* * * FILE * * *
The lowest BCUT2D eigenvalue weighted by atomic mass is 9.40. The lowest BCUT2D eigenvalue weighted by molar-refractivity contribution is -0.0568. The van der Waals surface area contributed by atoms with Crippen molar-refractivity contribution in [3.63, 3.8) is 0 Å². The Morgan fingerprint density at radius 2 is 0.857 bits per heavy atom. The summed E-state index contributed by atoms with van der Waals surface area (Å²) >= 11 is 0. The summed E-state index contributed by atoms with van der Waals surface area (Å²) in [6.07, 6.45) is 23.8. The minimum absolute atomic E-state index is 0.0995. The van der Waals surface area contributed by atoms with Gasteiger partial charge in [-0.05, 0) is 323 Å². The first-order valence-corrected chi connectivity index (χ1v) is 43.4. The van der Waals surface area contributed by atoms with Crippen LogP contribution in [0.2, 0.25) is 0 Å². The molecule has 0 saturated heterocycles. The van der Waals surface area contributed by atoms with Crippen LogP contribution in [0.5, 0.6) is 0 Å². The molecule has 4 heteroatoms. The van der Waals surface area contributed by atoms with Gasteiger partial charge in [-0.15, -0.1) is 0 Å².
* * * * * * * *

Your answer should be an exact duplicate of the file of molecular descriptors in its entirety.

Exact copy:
The lowest BCUT2D eigenvalue weighted by atomic mass is 9.40. The lowest BCUT2D eigenvalue weighted by molar-refractivity contribution is -0.0568. The van der Waals surface area contributed by atoms with Crippen molar-refractivity contribution in [3.63, 3.8) is 0 Å². The Morgan fingerprint density at radius 2 is 0.857 bits per heavy atom. The summed E-state index contributed by atoms with van der Waals surface area (Å²) >= 11 is 0. The summed E-state index contributed by atoms with van der Waals surface area (Å²) in [6.07, 6.45) is 23.8. The minimum absolute atomic E-state index is 0.0995. The van der Waals surface area contributed by atoms with Gasteiger partial charge in [-0.05, 0) is 323 Å². The first-order valence-corrected chi connectivity index (χ1v) is 43.4. The van der Waals surface area contributed by atoms with Crippen LogP contribution in [0.2, 0.25) is 0 Å². The molecule has 0 saturated heterocycles. The van der Waals surface area contributed by atoms with Crippen LogP contribution in [0.5, 0.6) is 0 Å². The molecule has 4 heteroatoms. The van der Waals surface area contributed by atoms with Gasteiger partial charge in [-0.15, -0.1) is 0 Å².